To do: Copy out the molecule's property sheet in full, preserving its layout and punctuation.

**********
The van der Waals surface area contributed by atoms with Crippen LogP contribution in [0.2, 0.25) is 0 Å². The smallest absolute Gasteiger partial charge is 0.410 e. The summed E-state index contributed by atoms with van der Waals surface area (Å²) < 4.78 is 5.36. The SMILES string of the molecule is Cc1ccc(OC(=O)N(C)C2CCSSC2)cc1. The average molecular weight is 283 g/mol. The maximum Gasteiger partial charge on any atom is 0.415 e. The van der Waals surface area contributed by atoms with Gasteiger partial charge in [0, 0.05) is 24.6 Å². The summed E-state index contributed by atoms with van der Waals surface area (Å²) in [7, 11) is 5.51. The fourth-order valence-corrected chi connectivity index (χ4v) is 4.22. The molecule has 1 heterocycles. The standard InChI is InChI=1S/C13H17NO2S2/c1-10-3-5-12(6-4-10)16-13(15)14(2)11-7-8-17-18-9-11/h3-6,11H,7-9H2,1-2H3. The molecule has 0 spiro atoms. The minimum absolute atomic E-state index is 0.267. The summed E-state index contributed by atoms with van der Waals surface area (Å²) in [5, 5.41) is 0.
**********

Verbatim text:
The van der Waals surface area contributed by atoms with Crippen LogP contribution in [0.2, 0.25) is 0 Å². The smallest absolute Gasteiger partial charge is 0.410 e. The summed E-state index contributed by atoms with van der Waals surface area (Å²) < 4.78 is 5.36. The SMILES string of the molecule is Cc1ccc(OC(=O)N(C)C2CCSSC2)cc1. The average molecular weight is 283 g/mol. The maximum Gasteiger partial charge on any atom is 0.415 e. The van der Waals surface area contributed by atoms with Gasteiger partial charge in [0, 0.05) is 24.6 Å². The summed E-state index contributed by atoms with van der Waals surface area (Å²) in [7, 11) is 5.51. The fourth-order valence-corrected chi connectivity index (χ4v) is 4.22. The molecule has 1 heterocycles. The standard InChI is InChI=1S/C13H17NO2S2/c1-10-3-5-12(6-4-10)16-13(15)14(2)11-7-8-17-18-9-11/h3-6,11H,7-9H2,1-2H3. The molecule has 0 spiro atoms. The minimum absolute atomic E-state index is 0.267. The summed E-state index contributed by atoms with van der Waals surface area (Å²) in [5, 5.41) is 0.